A Life Experience Measured By Change, and The History of The Internet

My wife and I were talking yesterday about her grandfather, who was born in 1898 and lived for nearly an entire century. We were reflecting on the incredible change he experienced in his lifetime, a lifetime that coincided with an age of exponential technological discovery, innovation, and advancement. We quickly listed some of the major innovations and technologies that her grandfather experienced, it’s a pretty incredible list:

  • electricity
  • radio
  • powered flight
  • motion pictures
  • automobiles
  • the telephone
  • commercially available air travel
  • the highway system
  • jet powered flight
  • the guided rocket
  • nuclear energy
  • computers
  • television
  • satellite communications
  • manned spaceflight
  • unmanned, robotic solar system exploration
  • networked computers
  • manned moon missions
  • hypersonic flight
  • robotics
  • humans continuously living in orbit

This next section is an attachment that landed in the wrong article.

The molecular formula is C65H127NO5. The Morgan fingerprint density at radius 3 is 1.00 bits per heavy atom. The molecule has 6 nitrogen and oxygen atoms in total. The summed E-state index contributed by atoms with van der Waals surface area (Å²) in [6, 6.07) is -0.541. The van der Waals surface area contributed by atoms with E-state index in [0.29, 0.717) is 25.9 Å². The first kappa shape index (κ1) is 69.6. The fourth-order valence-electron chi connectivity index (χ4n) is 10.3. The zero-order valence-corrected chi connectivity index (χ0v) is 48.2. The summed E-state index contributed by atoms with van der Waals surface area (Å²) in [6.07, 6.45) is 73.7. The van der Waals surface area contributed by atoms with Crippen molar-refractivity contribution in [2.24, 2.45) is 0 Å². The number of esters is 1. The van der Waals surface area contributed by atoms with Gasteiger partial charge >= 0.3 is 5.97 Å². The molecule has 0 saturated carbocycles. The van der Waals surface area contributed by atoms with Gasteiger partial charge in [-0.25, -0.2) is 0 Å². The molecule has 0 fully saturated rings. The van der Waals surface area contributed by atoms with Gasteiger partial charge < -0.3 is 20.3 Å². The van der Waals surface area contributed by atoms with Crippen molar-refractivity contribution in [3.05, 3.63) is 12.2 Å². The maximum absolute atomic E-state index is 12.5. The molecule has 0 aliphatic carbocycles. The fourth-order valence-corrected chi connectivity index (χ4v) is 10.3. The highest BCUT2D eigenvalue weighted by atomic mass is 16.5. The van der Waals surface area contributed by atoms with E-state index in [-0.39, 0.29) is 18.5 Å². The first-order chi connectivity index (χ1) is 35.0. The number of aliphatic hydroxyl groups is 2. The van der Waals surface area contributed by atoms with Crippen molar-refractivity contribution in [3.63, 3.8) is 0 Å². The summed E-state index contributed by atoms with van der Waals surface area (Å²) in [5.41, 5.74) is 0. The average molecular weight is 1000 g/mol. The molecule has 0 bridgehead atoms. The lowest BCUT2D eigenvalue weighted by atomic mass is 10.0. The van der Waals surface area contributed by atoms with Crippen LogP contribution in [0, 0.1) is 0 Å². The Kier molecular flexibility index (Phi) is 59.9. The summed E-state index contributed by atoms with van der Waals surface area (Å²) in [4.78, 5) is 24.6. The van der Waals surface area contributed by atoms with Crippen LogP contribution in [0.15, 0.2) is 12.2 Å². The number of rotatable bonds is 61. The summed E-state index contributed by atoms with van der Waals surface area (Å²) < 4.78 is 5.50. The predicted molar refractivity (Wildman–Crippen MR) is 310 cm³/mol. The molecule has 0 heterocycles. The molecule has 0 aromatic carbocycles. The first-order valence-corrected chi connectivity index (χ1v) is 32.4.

• disco
  • fax machine
  • personal computer
  • GPS
  • Hubble space telescope
  • mobile phones
  • the internet

All of that, experienced in one lifetime. It’s astonishing, really, and this list is by no means complete.

The list above ended with the internet, the history for which spans just about half of my wife’s grandfather’s lifetime. Out of all of these, this is perhaps the most revolutionary in how it has paradigmatically changed the human experience for a rapidly increasing percentage of humans on our planet. From communications to research, from community to connectivity, and from education to entertainment, the internet has altered our reality. The video above is an excellent backgrounder on the history of the internet, the history of how we’ve gotten to this point. Given the relative ease and pervasiveness of accessing the internet today, it is easy to take it for granted and forget the culmination of events that have led us here. Think back 10 years. Think back to your daily life 20 years ago. Much has happened in a very short time to radically change the ways in which we communicate and access information, and this is only the start.

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